Known as ‘The Wedding Album’ by many fans, both due to its cover featuring the wedding photos of the band members’ parents, and to avoid confusion with their 1981 debut album of the same title, 1993’s Duran Duran was a comeback album for a band that many believed had peaked in the 1980s.
Following several line-up changes, including the leaving of the band’s original guitarist and drummer, Andy Taylor and Roger Taylor respectively, and the joining of new guitarist Warren Cuccurullo, as well as their unsuccessful and negatively received 1990 release Liberty, Duran Duran felt lost and overlooked in a new decade where the synth-based music they were famed and acclaimed for in the eighties was losing popularity rapidly.
Enter The Wedding Album, a rock-based collection of tracks focusing on love, loss, society, and criticism of the mainstream media. The album charted at number 4 in the UK, and number 7 in the US, reviving interest in a group that many had not thought about since their eighties exotic music video domination of MTV. The Wedding Album reflected changes between decades, as aforementioned, making use of both acoustic and electric guitar sounds to create a rock-focused sound. However, this was not the only genre explored. The album track ‘Breath After Breath’ incorporated both the Portuguese language and Brazilian-inspired sounds, as well as featuring Brazilian singer Milton Nascimento. Additionally, the band did not shy away from celebrating their influences, including a cover version of The Velvet Underground’s ‘Femme Fatale’ on the album’s track list.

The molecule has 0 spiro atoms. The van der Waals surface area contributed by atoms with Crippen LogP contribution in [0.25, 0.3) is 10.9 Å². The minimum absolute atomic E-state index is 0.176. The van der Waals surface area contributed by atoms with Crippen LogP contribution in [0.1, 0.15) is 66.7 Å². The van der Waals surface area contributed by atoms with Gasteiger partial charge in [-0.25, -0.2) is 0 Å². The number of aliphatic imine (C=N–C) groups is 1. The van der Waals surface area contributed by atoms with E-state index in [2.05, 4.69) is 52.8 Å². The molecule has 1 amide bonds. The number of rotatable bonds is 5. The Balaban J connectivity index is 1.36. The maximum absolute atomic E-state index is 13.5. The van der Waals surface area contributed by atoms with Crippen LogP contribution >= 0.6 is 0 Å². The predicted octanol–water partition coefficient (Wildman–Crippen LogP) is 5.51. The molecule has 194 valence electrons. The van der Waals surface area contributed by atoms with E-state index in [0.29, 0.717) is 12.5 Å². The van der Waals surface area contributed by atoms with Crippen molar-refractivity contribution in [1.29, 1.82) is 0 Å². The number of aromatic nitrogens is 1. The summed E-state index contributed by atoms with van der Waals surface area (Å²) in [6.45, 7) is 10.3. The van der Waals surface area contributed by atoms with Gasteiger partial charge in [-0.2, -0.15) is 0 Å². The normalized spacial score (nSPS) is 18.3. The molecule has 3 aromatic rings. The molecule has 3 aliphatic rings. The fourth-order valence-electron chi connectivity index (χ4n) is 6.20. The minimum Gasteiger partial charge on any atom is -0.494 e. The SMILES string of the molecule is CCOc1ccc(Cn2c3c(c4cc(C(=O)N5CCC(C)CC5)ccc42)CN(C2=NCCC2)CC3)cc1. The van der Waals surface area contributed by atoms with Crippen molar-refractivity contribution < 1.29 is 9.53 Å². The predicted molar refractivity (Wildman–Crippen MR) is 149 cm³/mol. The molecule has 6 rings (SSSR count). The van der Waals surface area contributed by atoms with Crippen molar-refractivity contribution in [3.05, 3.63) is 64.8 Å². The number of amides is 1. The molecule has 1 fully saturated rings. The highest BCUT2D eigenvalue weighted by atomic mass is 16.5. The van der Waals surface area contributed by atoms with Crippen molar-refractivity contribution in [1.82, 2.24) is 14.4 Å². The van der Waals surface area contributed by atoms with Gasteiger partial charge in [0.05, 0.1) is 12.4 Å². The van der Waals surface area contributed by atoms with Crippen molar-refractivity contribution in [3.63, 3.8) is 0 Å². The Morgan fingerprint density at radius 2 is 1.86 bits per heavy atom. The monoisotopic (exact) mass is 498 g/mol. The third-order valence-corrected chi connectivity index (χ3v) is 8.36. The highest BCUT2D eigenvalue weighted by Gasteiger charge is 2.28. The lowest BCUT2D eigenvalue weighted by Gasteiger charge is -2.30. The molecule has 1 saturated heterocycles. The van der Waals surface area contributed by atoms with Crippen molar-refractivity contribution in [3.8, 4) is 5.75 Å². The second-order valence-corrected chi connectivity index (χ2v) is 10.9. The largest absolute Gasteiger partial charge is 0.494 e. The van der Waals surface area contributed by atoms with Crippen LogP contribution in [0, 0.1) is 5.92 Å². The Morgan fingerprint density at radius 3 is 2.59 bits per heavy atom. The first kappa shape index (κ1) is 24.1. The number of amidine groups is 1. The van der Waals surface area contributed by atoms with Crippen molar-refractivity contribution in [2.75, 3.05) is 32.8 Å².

However, the album’s standout tracks, and the very reason for the band’s brief but incredibly successful early nineties comeback, were ‘Ordinary World’ and ‘Come Undone’. It is not often that Duran Duran includes their nineties offerings on their setlist for live shows, preferring to perform their eighties and most recent releases. However, ‘Ordinary World’ and ‘Come Undone’ has endured as firm fan favourites, and defining tracks for the band. Both written about emotional topics and relationships, ‘Ordinary World’ focusing on the death of Simon Le Bon’s close friend, and ‘Come Undone’ a birthday tribute to his wife, supermodel Yasmin Le Bon, the tracks never fail to bring a shiver to the spine or a tear to the eye.
Saturated with feeling and perfectly combining softness with nineties rock, the tracks, and, indeed, the album as a whole, remain one of the best in Duran Duran’s discography. Entirely different from the eighties synth that they were most famed for for, but, nonetheless equal parts interesting and gorgeous.